Today I’ll show you how I made these butterflies, which have rather surprisingly thin wings, yet don’t break when you drop them on the floor (I didn’t mean to, but at least now I know they’ll survive a bit of clumsiness…)
I don’t normally make tiny things. I don’t collect tiny things, either. That’s just me.Â Today, however, I decided that I needed a butterfly for the elephant I designed for my book project.
I went to great lengths to make my elephant’s skin dry and cracked looking, and It will soon be painted all gray. I think the pachyderm needs some color and softness for contrast, so I made the tiny blue butterfly shown above. It will soon be sitting on Elephant’s trunk, unless it seems just too cutesy. We’ll see.
Since the little butterfly came out OK, I thought youÂ might enjoy seeing how easy it is to make one. I don’t know exactly what one would do with the little insects — although it would be fun to put an entire “collection” of rare species in a deep frame, (no net required). Or they could be hung on a mobile — but not within reach of a baby, since they aren’t edible.
The butterflies are made with the new paper mache recipe (click here for details). You only need a small amount per bug, so one recipe will make lots. Like may be 50… Be sure to bookmark this page so you can find it after you’ve made a larger sculpture and have a little bit of clay left over. Or invite some friends over for a butterfly-making party.
Step 1: Make up a quart of paper mache clay. Then find a photo of a real butterfly, or make one up from your imagination. You can use one of the butterflies below, if one appeals to you. (Click on the image to see it full sized. It should open in a new window.) The butterflies with thin extensions on their wings will be more challenging than the one I picked, at top right in the image below.
Step 2: Draw your chosen butterfly on poster board or heavy drawing paper. As you can see below, I “cheated” and printed the photo of my butterfly, then cut it out and traced around it on light card stock.
Step 3: Cut out your butterfly, and bend the wings upward slightly. Butterflies rest with their wings up, moths rest with the wings horizontal. (a Sphinx moth would be a nice project, wouldn’t it?).
Then make a very thin “body” out of aluminum foil.
Step 4: Use thin strips of masking tape to attach the body to the underside of your paper butterfly. You will need to cover the aluminum foil entirely with masking tape, so the paper mache clay will stick.
Step 5: Place your butterfly upside down on a piece of plastic wrap. Then spread a small amount of paper mache clay onto the wings with the side of a knife. You want the clay to be really thin. It will spread over the edges of the wings, but don’t worry about it. We’ll remove the extra bits later. Cover the body with a thin layer of clay, too.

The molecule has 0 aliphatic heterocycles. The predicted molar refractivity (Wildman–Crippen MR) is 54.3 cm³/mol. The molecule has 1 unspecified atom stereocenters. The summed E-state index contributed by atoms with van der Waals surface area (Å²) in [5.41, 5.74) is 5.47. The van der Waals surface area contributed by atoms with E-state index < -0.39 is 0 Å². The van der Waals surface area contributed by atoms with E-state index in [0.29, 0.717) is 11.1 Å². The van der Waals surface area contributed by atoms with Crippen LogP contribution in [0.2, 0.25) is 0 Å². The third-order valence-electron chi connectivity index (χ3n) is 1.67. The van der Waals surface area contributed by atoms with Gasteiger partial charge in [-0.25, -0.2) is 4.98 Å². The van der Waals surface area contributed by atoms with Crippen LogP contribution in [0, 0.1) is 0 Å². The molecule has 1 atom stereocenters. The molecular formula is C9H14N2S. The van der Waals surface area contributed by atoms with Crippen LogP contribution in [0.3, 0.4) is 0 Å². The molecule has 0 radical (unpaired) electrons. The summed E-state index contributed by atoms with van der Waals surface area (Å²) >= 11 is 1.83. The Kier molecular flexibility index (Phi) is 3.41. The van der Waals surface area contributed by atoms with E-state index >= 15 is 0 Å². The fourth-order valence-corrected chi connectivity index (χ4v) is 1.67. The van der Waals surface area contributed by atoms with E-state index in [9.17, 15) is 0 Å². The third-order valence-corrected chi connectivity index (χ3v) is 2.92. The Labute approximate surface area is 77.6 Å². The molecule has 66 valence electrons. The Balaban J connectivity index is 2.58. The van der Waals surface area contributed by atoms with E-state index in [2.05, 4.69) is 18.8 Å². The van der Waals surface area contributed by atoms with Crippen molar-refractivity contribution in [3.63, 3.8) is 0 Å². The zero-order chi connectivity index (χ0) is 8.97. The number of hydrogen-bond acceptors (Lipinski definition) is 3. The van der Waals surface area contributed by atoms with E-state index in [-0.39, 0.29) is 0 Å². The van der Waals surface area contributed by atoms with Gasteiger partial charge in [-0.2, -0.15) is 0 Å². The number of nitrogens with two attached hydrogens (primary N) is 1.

Step 6: Now fold some of the plastic wrap over the clay. You can smooth out the clay on the wings and body by rubbing over the plastic wrap gently with the flat part of your knife or a finger. If you make the clay smooth now, you will have less sanding to do later.
Step 7: Now let your butterfly’s wings and body dry. You will need to rest it on the edge of something that will allow the wings to stay in the correct position. I used an old roll of masking tape to hold mine while it dried. Since the clay is very thin, it will dry quickly, especially if you put it near a heat register.
Step 8: As soon as the paper mache clay is dry, turn the butterfly over and apply a thin layer of clay to the top of the wings and body. Smooth it out, as you did before, and let it dry again.
Step 9: Now remove the extra clay on the edges of your butterfly with a craft knife (carefully – those things are sharp) and then smooth the edges and flat part of the wings with sandpaper.
Step 10: The final step is to paint your butterfly. I used acrylic paint, Derwent Inktense water-soluble ink pencils and fine waterproof felt-tip pens. The patterns on the tiny butterfly didn’t come out even — I blame the cat that was taking a nap on my shoulder at the time. Or maybe it’s the bifocals…
Note: I added antennae to my larger butterfly at the last minute, so it isn’t included in the how-to photos above. I didn’t intend to bother with them, but the butterfly seemed weird without them. I stuck on two filaments from a nylon house-painting brush with a small dab of hot glue, and then covered the wax when it cooled with additional paper mache clay. If you figure out an easier way to add the antennae, please let us know. I didn’t do any legs, but that could be an interesting challenge.